Once again, Israeli opposition politician and war crimes suspect Tzipi Livni has been granted diplomatic immunity by the British government for a private visit to London.
Last week, Scotland Yard’s War Crimes Unit invited Tzipi Livni to a police interview under caution, in relation to her role in Israel’s attack on the Gaza Strip in December 2008 (Operation Cast Lead). At the time, Livni was foreign minister, vice prime minister, and a member of the security cabinet.
The summons, described in Israeli newspaper Ha’aretz as “unprecedented”, was only “cancelled after diplomatic contacts between Israel and Britain, at the end of which Livni received immunity.” Read more
In March, I debated the motion ‘This House Believes Israel is a Rogue State’ at the Cambridge Union. Opening proceedings, I suggested that the opposition might well “concede” that “Israel is not perfect”, intentionally missing the point about Israel’s rights violations being systematic.
Revealingly, president of the Board of Deputies of British Jews Vivian Wineman almost immediately did just that, telling the debating chamber: “We’re not arguing that Israel is perfect.”
Central to how Israel presents itself is the idea that while Israeli political leaders and military officials can and do make mistakes, there is a robust system of legal accountability that means such offenders are brought to book.
Last week has demonstrated how the reality is very different; that Israelis who commit atrocities against Palestinians benefit from a culture of impunity for civilian and soldier alike. Read more
This week marks three years since Israel launched Operation Cast Lead, the unprecedented attack on Palestinians in the Gaza Strip that killed hundreds of civilians and devastated the besieged territory in 22 days of airstrikes and ground assaults. Disturbingly, the Israeli military is marking the anniversary with praise for the massacre, and threats of a new one. Read more
As the one year anniversary of Israel’s attack on the Gaza Strip is marked, it is vital to re-examine Operation Cast Lead within the wider context of Israel’s approach to both Gaza and the Palestinians.
There is a danger that the scale of the devastation and the international protests which followed the war can deflect attention from the broader Israeli policies of collective punishment and deliberately-engineered socio-economic collapse.
The first important part of this context for both before – and since – Israel’s attack on the Gaza Strip is the crippling blockade. Read more
This month marked six months since the “official” conclusion to Israel’s assault on the Gaza Strip, “Operation Cast Lead.” From 27 December to 18 January, the might of the one of the world’s strongest militaries laid waste to a densely-packed territory of 1.4 million Palestinians without an escape route.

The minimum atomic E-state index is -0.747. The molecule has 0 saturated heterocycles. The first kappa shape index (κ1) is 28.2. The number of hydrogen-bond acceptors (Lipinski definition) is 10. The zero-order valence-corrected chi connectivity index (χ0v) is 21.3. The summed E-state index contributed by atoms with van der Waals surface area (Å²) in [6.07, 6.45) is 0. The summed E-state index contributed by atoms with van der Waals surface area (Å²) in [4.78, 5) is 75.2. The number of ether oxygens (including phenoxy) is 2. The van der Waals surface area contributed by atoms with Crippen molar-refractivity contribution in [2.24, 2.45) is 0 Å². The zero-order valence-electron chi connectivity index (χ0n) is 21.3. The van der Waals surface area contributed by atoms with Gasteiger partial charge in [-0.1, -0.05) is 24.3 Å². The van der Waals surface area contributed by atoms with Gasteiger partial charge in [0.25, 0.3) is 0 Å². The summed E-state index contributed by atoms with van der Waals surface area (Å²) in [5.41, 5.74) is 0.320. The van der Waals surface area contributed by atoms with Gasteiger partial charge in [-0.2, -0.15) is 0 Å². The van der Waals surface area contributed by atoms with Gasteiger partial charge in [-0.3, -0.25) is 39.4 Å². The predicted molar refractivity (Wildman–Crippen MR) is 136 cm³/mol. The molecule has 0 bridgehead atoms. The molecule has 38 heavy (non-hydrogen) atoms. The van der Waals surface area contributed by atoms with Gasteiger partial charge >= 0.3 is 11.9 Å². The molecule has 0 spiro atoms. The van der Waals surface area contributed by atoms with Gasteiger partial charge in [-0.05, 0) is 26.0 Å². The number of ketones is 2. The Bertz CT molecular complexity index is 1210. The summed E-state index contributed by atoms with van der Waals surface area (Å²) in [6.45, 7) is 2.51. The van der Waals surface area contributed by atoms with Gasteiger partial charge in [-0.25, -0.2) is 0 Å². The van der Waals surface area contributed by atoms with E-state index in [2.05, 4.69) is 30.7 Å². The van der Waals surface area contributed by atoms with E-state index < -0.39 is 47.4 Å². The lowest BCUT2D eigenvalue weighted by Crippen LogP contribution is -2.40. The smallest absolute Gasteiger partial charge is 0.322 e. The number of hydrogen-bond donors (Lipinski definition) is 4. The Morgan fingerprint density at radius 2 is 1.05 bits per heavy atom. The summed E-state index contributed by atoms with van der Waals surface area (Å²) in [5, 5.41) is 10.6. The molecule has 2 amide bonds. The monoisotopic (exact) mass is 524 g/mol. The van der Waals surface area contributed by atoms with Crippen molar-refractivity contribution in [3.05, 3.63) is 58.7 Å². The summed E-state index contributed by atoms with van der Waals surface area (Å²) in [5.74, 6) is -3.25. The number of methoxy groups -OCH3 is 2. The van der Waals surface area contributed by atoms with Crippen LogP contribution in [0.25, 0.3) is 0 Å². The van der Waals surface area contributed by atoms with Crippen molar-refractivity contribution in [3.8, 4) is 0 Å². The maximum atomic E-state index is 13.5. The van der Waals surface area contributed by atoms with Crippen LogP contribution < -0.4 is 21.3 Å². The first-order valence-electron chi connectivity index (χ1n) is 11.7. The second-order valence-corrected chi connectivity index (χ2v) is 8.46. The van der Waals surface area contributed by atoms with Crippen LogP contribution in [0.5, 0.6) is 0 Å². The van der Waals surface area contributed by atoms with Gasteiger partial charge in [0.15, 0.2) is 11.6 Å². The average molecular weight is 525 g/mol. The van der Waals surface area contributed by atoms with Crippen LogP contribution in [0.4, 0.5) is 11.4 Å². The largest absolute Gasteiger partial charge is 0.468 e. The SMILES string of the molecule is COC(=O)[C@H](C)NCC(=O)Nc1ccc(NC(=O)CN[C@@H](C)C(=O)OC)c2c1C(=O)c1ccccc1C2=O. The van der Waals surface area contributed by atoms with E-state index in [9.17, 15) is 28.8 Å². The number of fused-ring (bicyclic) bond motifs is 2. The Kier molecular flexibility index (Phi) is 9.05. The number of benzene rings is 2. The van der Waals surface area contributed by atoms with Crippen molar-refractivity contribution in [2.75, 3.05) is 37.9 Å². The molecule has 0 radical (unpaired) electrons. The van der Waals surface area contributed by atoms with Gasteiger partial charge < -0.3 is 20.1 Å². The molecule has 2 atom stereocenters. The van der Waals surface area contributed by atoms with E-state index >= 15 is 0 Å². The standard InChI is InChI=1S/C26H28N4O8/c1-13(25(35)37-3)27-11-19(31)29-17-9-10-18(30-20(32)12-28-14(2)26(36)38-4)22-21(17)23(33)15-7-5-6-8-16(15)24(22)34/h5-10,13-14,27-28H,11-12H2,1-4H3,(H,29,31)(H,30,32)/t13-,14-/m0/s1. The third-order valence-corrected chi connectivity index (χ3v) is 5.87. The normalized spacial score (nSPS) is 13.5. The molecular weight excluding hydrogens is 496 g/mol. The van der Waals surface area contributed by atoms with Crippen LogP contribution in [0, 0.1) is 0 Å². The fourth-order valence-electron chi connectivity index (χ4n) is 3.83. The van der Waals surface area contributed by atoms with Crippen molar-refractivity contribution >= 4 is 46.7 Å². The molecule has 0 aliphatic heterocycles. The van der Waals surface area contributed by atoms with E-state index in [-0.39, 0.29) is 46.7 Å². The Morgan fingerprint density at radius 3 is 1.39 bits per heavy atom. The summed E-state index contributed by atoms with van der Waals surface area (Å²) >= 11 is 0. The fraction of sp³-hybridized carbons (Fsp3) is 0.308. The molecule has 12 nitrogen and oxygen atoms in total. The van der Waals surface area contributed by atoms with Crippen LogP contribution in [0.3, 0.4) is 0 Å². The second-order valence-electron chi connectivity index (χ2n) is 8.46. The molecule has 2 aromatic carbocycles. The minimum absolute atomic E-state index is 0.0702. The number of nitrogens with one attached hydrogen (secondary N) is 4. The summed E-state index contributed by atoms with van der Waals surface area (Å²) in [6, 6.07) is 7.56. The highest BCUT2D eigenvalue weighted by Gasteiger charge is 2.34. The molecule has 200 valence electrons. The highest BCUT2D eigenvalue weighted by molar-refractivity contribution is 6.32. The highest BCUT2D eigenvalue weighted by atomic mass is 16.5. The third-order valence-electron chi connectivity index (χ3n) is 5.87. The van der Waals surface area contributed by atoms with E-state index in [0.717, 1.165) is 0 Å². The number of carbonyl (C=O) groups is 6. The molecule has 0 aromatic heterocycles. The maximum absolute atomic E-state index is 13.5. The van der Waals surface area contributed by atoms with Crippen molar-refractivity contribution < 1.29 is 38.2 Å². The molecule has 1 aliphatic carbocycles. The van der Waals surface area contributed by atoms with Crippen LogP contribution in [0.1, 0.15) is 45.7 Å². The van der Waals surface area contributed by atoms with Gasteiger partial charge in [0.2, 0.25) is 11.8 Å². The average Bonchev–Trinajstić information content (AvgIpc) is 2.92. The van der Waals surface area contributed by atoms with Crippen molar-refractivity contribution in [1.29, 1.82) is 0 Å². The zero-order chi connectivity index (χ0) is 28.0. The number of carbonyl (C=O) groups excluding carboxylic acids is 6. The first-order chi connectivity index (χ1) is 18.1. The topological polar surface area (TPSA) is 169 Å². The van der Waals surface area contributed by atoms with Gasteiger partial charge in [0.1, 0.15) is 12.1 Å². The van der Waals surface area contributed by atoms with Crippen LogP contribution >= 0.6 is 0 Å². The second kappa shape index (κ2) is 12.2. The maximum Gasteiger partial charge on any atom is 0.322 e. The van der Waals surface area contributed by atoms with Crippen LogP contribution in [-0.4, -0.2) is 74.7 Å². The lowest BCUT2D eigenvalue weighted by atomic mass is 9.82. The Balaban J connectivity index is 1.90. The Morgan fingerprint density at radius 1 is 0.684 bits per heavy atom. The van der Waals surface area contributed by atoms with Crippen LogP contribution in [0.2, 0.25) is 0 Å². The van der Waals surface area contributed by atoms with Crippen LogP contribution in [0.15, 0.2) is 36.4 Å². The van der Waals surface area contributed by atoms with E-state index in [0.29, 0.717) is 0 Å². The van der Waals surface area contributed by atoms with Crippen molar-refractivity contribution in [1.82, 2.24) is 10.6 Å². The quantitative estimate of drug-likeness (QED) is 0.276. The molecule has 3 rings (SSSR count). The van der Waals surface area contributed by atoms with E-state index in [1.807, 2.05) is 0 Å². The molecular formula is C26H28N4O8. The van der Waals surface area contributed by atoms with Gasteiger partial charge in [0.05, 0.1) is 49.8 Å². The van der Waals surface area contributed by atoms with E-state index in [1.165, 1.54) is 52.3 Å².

The parallel propaganda battle fought by Israel’s official and unofficial apologists continued after the ceasefire, in a desperate struggle to combat the repeated reports by human rights groups of breaches of international law. This article will look at some of the strategies of this campaign of disinformation, confusion, and lies — and the reality of Israel’s war crimes in the Gaza Strip. Very early on in Operation Cast Lead, the scale of Israel’s attack became apparent. In just the first six days the Israeli Air Force carried out more than 500 sorties against targets in the Gaza Strip. That amounted to an attack from the air roughly every 18 minutes — not counting hundreds of helicopter attacks, tank and navy shelling, and infantry raids. All of this on a territory similar in size to the US city of Seattle. Read more
EVENTS in the Gaza Strip are so fast-moving that, when you read this, the statistics will be outdated. As a surgeon in Gaza City commented, there is simply “too much happening for the media to cover”. But, though it is difficult to convey the impact, it is possible to give an idea.
At the time of writing, about 900 Palestinians have been killed and more than 3500 injured: more than half of the casualties are civilians, and as many as one in four of the victims is a child. Despite its statements that it is aiming at only “terrorist” targets, the Israeli military has hit blocks of flats, refugee camps, passing cars, a market place, mosques, a university, clinics and ambulances, schools, harbours, and even a bird farm. The infrastructure of normal life has been obliterated in a territory the size of a decent-sized European city and already reeling from a siege and Israeli policies of isolation that go back about 20 years. Government ministries have been destroyed, and access to water, electricity, and basic foods has been severely affected. This week, Israel is being accused of war crimes in the Gaza Strip by agencies such as the United Nations, the Red Cross, and international and local human-rights groups. Read more